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Title:Bello v. Attorney-General, Oyo State: an appraisal of the right to life in Nigeria
Author:Ogungbe, M.O.ISNI
Periodical:East African Journal of Peace and Human Rights (ISSN 1021-8858)
Notes:biblio. refs.
Geographic terms:Nigeria
West Africa
Subjects:criminal procedure
capital punishment
appellate procedure
human rights
Justice, Administration of
Bello v. Attorney-General, Oyo State (legal case)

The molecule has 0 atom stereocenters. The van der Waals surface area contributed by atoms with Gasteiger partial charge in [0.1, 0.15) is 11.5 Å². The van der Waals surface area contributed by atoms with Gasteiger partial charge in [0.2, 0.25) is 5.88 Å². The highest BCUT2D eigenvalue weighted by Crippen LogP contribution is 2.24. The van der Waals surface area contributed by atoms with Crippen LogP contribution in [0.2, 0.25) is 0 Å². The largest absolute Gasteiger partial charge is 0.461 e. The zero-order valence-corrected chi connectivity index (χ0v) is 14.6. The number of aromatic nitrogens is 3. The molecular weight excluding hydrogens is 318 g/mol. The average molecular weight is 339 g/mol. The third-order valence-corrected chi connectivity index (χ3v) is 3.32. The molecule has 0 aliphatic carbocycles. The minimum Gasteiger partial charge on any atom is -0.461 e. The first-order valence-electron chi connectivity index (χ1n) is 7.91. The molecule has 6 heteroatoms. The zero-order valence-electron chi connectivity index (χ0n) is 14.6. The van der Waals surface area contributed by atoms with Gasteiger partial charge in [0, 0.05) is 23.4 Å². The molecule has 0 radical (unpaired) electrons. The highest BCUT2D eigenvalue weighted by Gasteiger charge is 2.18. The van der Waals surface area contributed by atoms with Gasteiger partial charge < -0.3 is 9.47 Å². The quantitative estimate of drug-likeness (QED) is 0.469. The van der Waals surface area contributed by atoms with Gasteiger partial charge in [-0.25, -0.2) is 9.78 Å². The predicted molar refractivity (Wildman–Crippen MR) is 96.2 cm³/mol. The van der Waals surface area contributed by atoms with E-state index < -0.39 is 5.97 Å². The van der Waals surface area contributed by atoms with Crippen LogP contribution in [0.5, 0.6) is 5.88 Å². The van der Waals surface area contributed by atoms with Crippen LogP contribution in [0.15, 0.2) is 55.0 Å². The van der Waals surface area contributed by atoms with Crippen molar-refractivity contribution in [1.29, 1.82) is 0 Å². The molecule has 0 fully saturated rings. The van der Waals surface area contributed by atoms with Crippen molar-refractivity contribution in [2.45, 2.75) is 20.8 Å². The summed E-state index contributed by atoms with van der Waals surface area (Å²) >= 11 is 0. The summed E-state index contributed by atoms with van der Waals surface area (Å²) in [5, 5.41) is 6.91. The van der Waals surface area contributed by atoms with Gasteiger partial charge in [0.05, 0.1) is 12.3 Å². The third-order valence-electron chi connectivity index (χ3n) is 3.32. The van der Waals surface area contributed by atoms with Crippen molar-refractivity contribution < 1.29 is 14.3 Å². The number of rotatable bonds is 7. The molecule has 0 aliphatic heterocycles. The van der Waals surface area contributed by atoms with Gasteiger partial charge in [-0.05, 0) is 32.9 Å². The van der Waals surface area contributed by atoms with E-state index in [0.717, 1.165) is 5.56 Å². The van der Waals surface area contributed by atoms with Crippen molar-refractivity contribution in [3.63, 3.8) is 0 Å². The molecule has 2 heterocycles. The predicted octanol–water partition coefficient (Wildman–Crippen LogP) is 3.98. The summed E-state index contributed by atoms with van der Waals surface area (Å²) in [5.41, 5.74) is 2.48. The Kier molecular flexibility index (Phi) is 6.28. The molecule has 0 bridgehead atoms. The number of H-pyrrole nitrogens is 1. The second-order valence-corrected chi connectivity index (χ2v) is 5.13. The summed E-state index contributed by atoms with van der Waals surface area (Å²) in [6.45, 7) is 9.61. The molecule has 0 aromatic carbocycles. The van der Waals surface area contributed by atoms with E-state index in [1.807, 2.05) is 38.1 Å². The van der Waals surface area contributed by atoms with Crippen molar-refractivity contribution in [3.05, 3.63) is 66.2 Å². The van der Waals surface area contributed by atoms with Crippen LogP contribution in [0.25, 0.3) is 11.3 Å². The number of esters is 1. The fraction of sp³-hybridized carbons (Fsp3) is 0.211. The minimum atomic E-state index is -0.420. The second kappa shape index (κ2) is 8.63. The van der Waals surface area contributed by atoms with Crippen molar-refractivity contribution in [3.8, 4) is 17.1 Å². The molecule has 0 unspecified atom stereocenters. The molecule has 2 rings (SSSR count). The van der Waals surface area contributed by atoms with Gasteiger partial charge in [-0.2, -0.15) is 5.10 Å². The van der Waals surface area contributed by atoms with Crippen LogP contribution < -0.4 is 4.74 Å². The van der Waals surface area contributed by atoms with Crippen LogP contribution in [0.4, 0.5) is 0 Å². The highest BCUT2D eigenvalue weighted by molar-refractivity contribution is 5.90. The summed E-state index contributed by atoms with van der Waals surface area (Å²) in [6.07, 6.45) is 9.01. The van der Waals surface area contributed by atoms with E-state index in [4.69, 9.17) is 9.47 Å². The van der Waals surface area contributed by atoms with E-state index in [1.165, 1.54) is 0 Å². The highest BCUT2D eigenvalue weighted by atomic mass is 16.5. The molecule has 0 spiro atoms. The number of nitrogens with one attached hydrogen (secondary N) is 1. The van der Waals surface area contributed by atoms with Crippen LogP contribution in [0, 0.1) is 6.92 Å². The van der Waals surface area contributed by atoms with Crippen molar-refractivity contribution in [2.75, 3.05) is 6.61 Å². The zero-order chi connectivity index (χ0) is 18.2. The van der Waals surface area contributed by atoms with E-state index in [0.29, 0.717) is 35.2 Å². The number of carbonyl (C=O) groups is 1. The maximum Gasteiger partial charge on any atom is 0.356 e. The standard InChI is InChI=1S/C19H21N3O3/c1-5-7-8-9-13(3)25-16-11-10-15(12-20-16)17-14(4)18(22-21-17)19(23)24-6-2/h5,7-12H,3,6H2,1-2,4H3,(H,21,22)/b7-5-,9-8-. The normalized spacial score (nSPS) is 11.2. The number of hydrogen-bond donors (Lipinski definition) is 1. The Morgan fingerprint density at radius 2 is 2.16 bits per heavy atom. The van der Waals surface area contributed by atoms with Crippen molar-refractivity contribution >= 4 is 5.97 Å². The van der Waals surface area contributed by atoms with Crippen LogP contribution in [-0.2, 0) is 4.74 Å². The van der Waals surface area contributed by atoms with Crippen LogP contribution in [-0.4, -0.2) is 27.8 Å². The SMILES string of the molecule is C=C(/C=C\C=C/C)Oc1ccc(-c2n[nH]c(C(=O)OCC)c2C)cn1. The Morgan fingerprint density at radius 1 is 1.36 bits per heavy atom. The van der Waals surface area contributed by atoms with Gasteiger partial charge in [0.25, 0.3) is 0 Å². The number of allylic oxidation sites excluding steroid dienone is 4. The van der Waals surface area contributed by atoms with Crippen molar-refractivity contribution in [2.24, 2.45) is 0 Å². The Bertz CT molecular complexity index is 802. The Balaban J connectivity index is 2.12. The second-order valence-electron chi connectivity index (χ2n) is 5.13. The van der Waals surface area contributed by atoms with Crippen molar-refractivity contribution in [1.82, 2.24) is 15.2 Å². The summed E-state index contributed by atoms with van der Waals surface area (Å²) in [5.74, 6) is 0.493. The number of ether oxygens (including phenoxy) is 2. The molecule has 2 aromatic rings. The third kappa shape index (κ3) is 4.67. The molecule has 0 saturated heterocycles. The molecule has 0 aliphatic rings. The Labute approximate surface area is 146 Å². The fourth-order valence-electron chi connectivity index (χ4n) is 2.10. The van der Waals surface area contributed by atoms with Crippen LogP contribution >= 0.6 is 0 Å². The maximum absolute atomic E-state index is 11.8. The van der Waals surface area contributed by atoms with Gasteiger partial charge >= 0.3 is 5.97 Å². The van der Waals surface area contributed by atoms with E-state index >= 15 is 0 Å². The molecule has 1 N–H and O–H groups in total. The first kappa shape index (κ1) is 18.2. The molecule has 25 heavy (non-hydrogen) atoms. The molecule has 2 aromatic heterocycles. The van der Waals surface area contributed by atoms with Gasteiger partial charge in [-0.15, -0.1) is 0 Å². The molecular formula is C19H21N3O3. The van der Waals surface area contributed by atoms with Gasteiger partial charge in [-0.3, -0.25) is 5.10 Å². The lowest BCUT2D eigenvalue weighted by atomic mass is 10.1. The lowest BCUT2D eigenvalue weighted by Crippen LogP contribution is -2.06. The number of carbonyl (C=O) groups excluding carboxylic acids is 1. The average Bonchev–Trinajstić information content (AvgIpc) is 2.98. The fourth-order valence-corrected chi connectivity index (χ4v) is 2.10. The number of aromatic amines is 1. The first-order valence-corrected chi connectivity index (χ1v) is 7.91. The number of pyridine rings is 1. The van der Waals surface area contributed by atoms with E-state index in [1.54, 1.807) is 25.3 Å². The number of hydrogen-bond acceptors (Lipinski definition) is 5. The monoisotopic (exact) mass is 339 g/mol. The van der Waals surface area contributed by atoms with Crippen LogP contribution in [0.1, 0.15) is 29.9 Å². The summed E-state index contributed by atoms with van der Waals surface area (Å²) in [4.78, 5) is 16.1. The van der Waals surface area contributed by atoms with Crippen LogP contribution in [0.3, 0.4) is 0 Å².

Abstract:This comment examines the criminal and tortious liabilities and the constitutional problems raised in the Nigerian case of Aliu Bello v. Attorney-General Oyo State. In this case, one Nasiru Bello had been convicted of the offence of armed robbery and was sentenced to death by the High Court. He appealed to the Federal Court of Appeal. A copy of the Notice of Appeal was served on the Attorney-General of Oyo State. While the appeal was pending, the Attorney-General recommended the execution of Bello to the Governor. Following Bello's premature execution, his dependents instituted a suit in the High Court of Oyo State. The Supreme Court of Nigeria held that the premature execution was not only unconstitutional but also illegal and unlawful; that by execution, the deceased had lost both his right to life and the right to prosecute his appeal; and that the deceased's dependents had been unjustly deprived of the benefits of his life. Examining the Government's liability, both criminal and in tort, in the light of the constitutional provisions relating to the citizen's fundamental right to life, and with special reference to the decision in Bello's case, this comment concludes that the Criminal Procedure Law of Nigeria should be amended to provide for a stay of execution until a convict has exhausted his constitutional right of appeal. Notes, ref.